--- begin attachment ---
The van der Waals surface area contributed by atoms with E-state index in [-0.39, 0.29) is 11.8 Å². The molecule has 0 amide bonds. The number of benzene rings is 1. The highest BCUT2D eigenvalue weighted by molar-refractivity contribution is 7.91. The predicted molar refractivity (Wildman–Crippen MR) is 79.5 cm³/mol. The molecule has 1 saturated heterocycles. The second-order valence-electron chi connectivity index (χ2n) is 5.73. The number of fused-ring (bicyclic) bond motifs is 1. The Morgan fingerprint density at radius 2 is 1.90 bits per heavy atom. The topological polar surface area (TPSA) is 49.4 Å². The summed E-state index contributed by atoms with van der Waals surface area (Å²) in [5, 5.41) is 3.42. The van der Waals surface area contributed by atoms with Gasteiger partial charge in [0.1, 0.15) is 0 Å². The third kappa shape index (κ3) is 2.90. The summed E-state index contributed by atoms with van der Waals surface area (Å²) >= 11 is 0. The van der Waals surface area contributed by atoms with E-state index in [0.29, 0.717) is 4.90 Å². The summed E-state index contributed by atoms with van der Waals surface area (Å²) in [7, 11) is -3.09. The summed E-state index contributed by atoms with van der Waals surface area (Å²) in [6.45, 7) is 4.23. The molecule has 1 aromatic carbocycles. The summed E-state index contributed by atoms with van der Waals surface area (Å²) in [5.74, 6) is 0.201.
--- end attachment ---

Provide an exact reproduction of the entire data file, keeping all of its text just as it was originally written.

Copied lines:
The van der Waals surface area contributed by atoms with E-state index in [-0.39, 0.29) is 11.8 Å². The molecule has 0 amide bonds. The number of benzene rings is 1. The highest BCUT2D eigenvalue weighted by molar-refractivity contribution is 7.91. The predicted molar refractivity (Wildman–Crippen MR) is 79.5 cm³/mol. The molecule has 1 saturated heterocycles. The second-order valence-electron chi connectivity index (χ2n) is 5.73. The number of fused-ring (bicyclic) bond motifs is 1. The Morgan fingerprint density at radius 2 is 1.90 bits per heavy atom. The topological polar surface area (TPSA) is 49.4 Å². The summed E-state index contributed by atoms with van der Waals surface area (Å²) in [5, 5.41) is 3.42. The van der Waals surface area contributed by atoms with Gasteiger partial charge in [0.1, 0.15) is 0 Å². The third kappa shape index (κ3) is 2.90. The summed E-state index contributed by atoms with van der Waals surface area (Å²) >= 11 is 0. The van der Waals surface area contributed by atoms with E-state index in [0.29, 0.717) is 4.90 Å². The summed E-state index contributed by atoms with van der Waals surface area (Å²) in [7, 11) is -3.09. The summed E-state index contributed by atoms with van der Waals surface area (Å²) in [6.45, 7) is 4.23. The molecule has 1 aromatic carbocycles. The summed E-state index contributed by atoms with van der Waals surface area (Å²) in [5.74, 6) is 0.201.